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Article
October 1951

CONGENITAL ARTERIOVENOUS (RACEMOSE) ANEURYSM OF THE RETINAReport of Three Cases

Author Affiliations

ANN ARBOR, MICH.
From the Department of Ophthalmic Surgery, University of Michigan Medical School (Dr. Falls).

AMA Arch Ophthalmol. 1951;46(4):408-418. doi:10.1001/archopht.1951.01700020419005
Abstract

CONGENITAL arteriovenous aneurysm of the retina is a developmental anomaly of rare occurrence. The complexity of the retinal changes varies greatly, as does the symptomatology. The essential feature of the ophthalmoscopic picture is a communication between an artery and a vein. This may be duplicated a number of times, with pronounced dilatation of the intervening capillary system. A great increase in the size, shape, number, and tortuosity of the retinal blood vessels may also be encountered. It is impossible in many cases to decide where the dividing line between vein and artery should be drawn. Frequently it is difficult to ascertain whether a vessel is an artery or a vein. The visual acuity is often severely reduced but may be normal. In general there is no progression of the anomaly.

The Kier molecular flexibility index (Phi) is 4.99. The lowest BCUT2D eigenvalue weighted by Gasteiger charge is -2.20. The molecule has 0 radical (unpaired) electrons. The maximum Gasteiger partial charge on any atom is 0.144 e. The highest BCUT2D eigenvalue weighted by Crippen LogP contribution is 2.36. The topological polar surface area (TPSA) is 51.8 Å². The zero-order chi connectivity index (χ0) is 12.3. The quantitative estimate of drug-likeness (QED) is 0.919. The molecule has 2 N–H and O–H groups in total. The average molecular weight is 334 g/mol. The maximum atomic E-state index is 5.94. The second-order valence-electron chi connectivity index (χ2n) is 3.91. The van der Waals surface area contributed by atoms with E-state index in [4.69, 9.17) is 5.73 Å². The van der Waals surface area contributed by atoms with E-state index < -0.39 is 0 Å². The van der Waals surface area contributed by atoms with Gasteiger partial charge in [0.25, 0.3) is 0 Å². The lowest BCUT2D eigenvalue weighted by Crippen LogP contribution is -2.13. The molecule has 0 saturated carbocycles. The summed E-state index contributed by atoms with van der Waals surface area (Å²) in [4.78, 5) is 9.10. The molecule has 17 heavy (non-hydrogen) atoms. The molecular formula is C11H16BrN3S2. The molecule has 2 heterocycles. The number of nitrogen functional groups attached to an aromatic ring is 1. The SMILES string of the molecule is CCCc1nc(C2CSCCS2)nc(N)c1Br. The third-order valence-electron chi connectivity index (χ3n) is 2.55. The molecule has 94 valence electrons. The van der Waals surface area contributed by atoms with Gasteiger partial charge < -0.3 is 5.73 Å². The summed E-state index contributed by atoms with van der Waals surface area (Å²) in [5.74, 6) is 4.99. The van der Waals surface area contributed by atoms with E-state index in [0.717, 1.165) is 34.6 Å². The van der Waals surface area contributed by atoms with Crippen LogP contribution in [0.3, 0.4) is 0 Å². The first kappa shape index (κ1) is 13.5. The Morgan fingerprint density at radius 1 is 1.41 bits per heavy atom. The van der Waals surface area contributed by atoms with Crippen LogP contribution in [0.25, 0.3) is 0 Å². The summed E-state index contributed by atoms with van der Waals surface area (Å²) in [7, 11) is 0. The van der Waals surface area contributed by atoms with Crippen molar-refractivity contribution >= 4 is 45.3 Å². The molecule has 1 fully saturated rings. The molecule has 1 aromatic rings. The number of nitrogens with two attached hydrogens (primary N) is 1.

Involvement of the retinal vessels alone, without vascular malformation elsewhere, may occur. The possibility of coexistent arteriovenous aneurysm or vascular

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